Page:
The all-volunteer team has grown from a handful to over 1,600 volunteers around the country. Teams of health care workers and helping hands have provided care, health promotion and disease-prevention education, while presenting the gospel to thousands of people on six continents, in such places as Thailand, Nepal, Marshall Islands, Malawi, Romania, Peru, the Amazon rain forest of Venezuela and all through Central America. Project Compassion has been able to respond to world disasters including relief work in Nicaragua and Honduras following Hurricane Mitch in 1998 and in El Salvador following the devastating earthquakes in early 2001.


I am inspired when I think of the faith it must have taken for Cyndi to take that first step in starting a medical missions program. I marvel that one nurse, even with the support of others, can accomplish so much. Along this journey of hard work and commitment, trials at any point could have halted her efforts.


In 1996, Cyndi was diagnosed with breast cancer. During her treatment, she continued to prepare teams to go, taking care of details and providing spiritual encouragement. "Those were dark hours, wondering why God would allow an illness to threaten my life when I felt so much was left for me to do," Cyndi reflected.


One day, after her cancer recurred and appeared to be metastatic, I asked Cyndi what gave her the strength to continue with the ministry. "You just cling to God's promises and trust that he is in control, even when things seem out of control," she replied.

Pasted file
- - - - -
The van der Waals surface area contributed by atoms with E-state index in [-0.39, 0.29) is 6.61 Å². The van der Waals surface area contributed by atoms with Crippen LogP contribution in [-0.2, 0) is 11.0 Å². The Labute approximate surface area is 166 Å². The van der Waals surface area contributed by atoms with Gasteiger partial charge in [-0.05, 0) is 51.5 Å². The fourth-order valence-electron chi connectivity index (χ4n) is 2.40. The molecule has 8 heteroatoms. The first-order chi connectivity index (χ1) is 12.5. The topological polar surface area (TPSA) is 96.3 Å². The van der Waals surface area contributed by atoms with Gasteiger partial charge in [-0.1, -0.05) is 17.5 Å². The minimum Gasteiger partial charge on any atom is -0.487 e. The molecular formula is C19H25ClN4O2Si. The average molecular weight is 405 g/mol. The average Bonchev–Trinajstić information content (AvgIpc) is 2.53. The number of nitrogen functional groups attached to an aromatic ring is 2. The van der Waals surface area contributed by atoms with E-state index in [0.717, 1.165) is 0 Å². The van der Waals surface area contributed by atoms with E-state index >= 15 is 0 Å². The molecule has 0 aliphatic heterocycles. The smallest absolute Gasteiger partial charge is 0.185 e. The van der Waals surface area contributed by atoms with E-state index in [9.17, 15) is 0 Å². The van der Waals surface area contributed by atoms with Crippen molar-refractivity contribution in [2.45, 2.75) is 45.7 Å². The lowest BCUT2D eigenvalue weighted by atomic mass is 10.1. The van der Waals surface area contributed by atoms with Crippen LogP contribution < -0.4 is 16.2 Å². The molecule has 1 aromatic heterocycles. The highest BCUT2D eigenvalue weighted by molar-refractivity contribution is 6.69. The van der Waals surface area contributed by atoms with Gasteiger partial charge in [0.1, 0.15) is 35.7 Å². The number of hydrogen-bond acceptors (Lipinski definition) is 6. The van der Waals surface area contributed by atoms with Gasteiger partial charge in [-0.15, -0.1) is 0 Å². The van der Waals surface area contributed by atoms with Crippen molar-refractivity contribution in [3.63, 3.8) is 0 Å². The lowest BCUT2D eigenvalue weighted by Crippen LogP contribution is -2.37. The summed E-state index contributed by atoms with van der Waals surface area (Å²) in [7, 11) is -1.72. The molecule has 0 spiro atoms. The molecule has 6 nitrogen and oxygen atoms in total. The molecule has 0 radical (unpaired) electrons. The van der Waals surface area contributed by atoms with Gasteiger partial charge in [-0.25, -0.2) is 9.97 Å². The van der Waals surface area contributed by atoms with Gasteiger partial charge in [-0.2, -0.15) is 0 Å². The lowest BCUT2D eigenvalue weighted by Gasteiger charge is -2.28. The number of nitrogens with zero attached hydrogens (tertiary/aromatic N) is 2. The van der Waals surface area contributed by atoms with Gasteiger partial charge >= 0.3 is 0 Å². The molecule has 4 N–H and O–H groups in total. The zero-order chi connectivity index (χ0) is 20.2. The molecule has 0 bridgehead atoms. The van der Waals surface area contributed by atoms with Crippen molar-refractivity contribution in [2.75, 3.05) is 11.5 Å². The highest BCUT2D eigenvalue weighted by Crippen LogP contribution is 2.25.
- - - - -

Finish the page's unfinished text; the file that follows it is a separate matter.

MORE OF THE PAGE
Cyndi underwent stem cell transplant, radiation and chemotherapy over the next three years. Complications and setbacks appeared at every turn during this time, yet she remained committed to seeing Project Compassion continue to expand its outreach to those in need. All around her were inspired by her faith.


A goal that Cyndi held close to her heart was taking a team to Africa. "Even as a young child, I knew God would send me there," she said. In August 2000, Cyndi and I, along with thirteen others, traveled to Malawi, a small country in the heart of Africa.


Cyndi had just recovered from pneumonitis, a complication from radiation, when the team left. We were concerned about her health, her ability to tolerate the long travel and her exposure to a vast population of ill people. Cyndi approached the trip, as she does all challenges in life, by seeking the Lord's direction. "Is this what God wants from me? If so, he will prepare the way," she repeated constantly.


Her faithfulness was rewarded. Project Compassion provided physical and spiritual care for over 1,300 people. At one small village, the team watched as Cyndi assisted with the birth of a baby. As I observed her care for the newborn, I reflected that, in the midst of poverty, disease and death, this woman had traveled thousands of miles, risking her own health, to be faithful to what God had called her to do. She trusted the Lord to use her as an ambassador of his love and mercy.


Today, Cyndi is healthy and working to open new doors of service for Project Compassion. She envisions a permanent clinic in a developing country, where health care professionals can go to serve for months at a time. She actively participates in four international outreaches each year. She continues to share her vision of reaching others with the gospel, her passion for providing health care for the poorest of the poor, and inspiring those around her to be open to what the Lord can do. "You never know where he will lead you and how he can use you," Cyndi reminds us.


Few of us are led to take on such a huge endeavor, but each of us is called to be a role model and encourager to our patients, colleagues, family and friends. In doing so, we inspire others.